Volkl Katana 108 2020 – 2021 | Review

The classic Volkl Katana is back, in its all-metal form

Why we chose the Volkl Katana 108: Metal laminates, great charger, all mountain performer 

Lengths (cm): 170, 177, 184, 191 cm
Sidecut (mm): 146-108-129 mm
Radius: 19m (184 cm)
Rocker Profile: Rocker-Camber-Rocker
Weight (per ski): 2397g
Price: £TBC

Roll back the clock almost 15-years and German-based Volkl skis were creating the now legendary fully metal Katana. We were huge fans of this ski, here at Mpora, due to its ability to handle its own through whatever you threw it up against. Chop, powder, ice – this ski would quite literally cut through anything, the same way a Japanese Samurai might slice up their foes.

Fast forward five years and Volkl sort of began to phase out the Katana. We say ‘sort of’, as they kept the shape and rocker profile of the original Katana but removed it metal spirit and replaced it with a slightly more twitchy carbon build. This ski, the V-Werks Katana became a fantastic touring ski thanks to its combination of a carbon construction and generally weight saving design. As much as we liked it, however, it felt like it didn’t quite deserve the Katana name.

“This ski would quite literally cut through anything, the same way a Japanese Samurai might slice up their foes”

Now, after years of ski nerds reminiscing amongst themselves / begging Volkl to change their ways, we’re chuffed to say the brand are back in everyone’s good books with an all-metal Katana. Say hello to the Volkl Katana 108, a ski that retains the full-metal heart of the OG. Yes, there’s been a few changes to the shaping and rocker profile, positioning this ski towards a slightly wider audience but, all in all, by heck the boy’s back. 


Volkl Katana 108 Build

Right, first up has to be talk of that metal laminate returning to grace the Katana. This laminate is what Volkl are calling their “Titanal Frame”, a combination of two contoured 0.7 mm and 0.3 mm thick metal sheets that run all the way down to the tips and tails.

Volkl has sandwiched this frame together to cover highly stressed areas, just where you’re going to want the power and energy transmission of metal. The sections of the ski not covered by the Titanal Frame which have been removed are replaced with a carbon fibre sheet, resulting in lightweight tips that can still track well through 3D snow.

Aside from the return of the metal laminates, Volkl has made use of a blend of beech and poplar for the core – to help further boost the dampening qualities. And, as if you’d expect anything less from a ski of this calibre, it’s worth mentioning that full sidewalls have been used for the full length of the ski

All of the above results in an (unsurprisingly) stiff ski. In fact, it’s one of the stiffest skis in the Ski 100 for that matter. We’d compare this stiffness to that of the Faction Dictator series, which similarly paired two sheets of titanal to create a thuggish flex pattern.

Volkl Katana 106 Shaping

While the original metal Katana featured a fully rockered profile with no camber underfoot, Volkl have added 2.5 mm of camber underfoot here – with traditional rocker in the tips and tails. This further bolsters the Katanas’ all-mountain credentials, whereas the original metal Katana held a slightly more soft snow bias.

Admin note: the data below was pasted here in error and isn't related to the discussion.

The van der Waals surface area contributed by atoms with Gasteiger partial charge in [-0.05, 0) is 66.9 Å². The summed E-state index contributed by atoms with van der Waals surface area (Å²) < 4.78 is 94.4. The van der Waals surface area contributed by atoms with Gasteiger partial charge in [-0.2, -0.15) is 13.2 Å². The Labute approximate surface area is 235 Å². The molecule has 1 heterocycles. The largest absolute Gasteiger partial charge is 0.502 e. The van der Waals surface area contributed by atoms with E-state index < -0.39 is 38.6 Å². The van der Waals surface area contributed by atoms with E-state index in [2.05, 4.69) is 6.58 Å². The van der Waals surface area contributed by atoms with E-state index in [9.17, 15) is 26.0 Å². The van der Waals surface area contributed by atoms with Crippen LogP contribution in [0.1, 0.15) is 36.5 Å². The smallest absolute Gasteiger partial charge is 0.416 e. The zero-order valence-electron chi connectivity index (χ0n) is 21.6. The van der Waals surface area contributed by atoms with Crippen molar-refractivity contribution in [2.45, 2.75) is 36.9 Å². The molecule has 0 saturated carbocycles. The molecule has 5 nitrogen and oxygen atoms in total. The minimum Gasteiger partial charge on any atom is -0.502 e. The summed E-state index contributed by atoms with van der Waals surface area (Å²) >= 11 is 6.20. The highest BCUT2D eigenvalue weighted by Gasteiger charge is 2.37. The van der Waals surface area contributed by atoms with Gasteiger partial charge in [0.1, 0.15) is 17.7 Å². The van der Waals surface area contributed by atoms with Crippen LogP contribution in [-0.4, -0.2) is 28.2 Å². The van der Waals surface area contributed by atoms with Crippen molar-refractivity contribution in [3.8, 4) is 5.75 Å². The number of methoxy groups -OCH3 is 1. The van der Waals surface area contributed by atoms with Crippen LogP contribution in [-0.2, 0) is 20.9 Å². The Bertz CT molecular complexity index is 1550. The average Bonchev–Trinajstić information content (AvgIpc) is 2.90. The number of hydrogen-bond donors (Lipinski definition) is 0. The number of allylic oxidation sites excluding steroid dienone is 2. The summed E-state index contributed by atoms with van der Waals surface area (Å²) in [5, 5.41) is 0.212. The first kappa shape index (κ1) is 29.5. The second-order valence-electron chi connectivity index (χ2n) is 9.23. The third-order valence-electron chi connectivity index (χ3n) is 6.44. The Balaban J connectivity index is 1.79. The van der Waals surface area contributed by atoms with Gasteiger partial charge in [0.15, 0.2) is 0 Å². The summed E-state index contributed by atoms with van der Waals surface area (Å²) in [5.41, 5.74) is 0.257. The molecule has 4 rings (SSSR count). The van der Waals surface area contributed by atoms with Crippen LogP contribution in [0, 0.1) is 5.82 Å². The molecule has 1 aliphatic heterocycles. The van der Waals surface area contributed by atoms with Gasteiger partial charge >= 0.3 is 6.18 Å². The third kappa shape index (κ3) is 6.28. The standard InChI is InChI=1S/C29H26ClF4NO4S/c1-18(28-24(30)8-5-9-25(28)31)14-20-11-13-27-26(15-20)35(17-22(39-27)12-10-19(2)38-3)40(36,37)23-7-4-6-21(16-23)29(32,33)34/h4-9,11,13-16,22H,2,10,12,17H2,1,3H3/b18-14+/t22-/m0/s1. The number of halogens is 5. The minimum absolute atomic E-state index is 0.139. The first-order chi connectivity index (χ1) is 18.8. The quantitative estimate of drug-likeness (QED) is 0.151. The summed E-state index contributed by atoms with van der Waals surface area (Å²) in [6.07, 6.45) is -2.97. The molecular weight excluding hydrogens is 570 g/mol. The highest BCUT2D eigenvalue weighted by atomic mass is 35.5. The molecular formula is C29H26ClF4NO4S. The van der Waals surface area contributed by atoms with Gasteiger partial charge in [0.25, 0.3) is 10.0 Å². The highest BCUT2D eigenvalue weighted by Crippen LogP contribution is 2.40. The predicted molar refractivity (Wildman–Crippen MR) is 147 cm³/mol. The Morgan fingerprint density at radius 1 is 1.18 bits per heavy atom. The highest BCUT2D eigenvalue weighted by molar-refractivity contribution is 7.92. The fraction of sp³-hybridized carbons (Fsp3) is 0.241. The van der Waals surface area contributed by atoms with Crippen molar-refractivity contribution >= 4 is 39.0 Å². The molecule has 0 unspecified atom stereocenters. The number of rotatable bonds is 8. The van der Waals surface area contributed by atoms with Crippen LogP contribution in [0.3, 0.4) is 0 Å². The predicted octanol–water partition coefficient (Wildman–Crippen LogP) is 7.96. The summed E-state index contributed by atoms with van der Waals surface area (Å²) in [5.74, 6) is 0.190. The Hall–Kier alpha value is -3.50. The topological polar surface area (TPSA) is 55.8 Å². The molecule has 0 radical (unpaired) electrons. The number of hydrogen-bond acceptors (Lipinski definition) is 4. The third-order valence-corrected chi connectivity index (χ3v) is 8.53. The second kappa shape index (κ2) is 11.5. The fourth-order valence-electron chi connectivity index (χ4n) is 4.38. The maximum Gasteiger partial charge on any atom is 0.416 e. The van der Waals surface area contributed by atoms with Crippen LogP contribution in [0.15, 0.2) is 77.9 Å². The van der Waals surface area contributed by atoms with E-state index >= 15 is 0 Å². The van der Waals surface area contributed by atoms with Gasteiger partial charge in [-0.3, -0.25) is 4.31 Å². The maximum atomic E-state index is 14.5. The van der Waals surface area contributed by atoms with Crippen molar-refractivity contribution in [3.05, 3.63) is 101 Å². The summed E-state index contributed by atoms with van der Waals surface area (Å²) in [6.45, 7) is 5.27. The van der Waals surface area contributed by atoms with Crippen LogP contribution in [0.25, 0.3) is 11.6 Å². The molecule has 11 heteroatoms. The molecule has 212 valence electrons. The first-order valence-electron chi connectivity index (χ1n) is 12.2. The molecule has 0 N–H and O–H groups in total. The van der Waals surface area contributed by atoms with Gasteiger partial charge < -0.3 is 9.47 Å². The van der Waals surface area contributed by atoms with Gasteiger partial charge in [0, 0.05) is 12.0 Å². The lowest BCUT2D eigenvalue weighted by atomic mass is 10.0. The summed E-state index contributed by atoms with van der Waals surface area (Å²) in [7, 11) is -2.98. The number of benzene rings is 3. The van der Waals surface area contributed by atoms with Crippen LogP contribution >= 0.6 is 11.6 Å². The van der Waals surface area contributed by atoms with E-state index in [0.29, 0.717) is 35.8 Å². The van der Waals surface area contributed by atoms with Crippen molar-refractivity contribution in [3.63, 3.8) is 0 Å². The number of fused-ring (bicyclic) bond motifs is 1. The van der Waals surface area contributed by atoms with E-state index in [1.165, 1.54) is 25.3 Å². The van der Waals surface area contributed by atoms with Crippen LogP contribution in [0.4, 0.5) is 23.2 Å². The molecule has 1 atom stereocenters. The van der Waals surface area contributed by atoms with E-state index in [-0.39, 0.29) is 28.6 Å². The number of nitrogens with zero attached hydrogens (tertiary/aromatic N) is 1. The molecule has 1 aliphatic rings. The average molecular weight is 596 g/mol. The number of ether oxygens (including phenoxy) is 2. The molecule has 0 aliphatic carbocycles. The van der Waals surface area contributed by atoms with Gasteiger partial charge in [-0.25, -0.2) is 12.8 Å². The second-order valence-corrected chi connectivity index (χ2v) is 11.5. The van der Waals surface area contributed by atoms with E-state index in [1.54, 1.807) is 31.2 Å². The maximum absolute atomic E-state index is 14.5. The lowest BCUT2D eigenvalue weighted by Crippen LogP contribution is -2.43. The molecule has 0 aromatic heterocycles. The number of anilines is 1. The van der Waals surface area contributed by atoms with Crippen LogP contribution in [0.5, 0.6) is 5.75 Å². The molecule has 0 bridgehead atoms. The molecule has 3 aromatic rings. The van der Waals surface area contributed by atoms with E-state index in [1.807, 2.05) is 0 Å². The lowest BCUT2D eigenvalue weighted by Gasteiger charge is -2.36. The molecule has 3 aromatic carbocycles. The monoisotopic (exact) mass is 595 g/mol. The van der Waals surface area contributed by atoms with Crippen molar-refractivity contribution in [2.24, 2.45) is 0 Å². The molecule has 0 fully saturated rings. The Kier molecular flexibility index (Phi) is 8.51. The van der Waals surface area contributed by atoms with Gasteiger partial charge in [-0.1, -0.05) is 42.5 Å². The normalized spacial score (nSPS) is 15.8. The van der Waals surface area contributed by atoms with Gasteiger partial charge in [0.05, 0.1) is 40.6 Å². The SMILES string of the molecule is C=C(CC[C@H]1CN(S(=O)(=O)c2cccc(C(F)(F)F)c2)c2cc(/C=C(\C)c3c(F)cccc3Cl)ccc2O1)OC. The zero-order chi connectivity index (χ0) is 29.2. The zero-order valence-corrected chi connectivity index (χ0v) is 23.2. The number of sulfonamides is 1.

In terms of sidecut, Volkl have brought in their 3 Radius Sidecut, which pairs a tight centre radius underfoot, and an open radius in the tips and tails. This is said to improve turn initiation in lower speeds, while also improving stability at higher speeds (when you’re able to flex the ski, and load up the tips and tails). 

“If you’ve got the Samurai skills to control this Katana… you’re going to be in for one hell of a ride”

Who Is The Volkl Katana 106 For?

All of the above has resulted in a ski that really does do the Katana name justice. The dual sheets of contoured titanal gives the Katana 108 the edge the V-Werks Katana was previously missing. The addition of camber underfoot, and the 3 Radius Sidecut improve the versatility of this ski, making it that bit more of an all mountain thoroughbred (we were extremely impressed with the versatility of the original Katana, mind).

With all this in mind, we could see the Katana 108 cutting its way around the entire mountain, in almost any conditions that are thrown your way (you may want a different tool for hard ice, but that goes without saying for a ski this wide). Combine this with the all new Marker Duke P16, and the Salomon Shift 130 boots, and you’ve got yourself a killer setup that’ll rip the mountain at any speed whether you’re in the resort or out in the backcountry.

Although Volkl have attempted to make this ski a little more appealing to a wider audience, we’d still only recommend this ski to advanced and expert skiers. Those sheets of titanal are still going to be begging for speed in order to load the edges up, and the 2400g weight of the ski means that this Katana still remains a pretty demanding ski – particularly in tighter spaces. If you’ve got the Samurai skills to control this Katana though, you’re going to be in for one hell of a ride.

What Is The Volkl Katana 106 Good At?

Dampening: 9/10
Stability at Speed: 8/10
All Mountain Performance: 8/10

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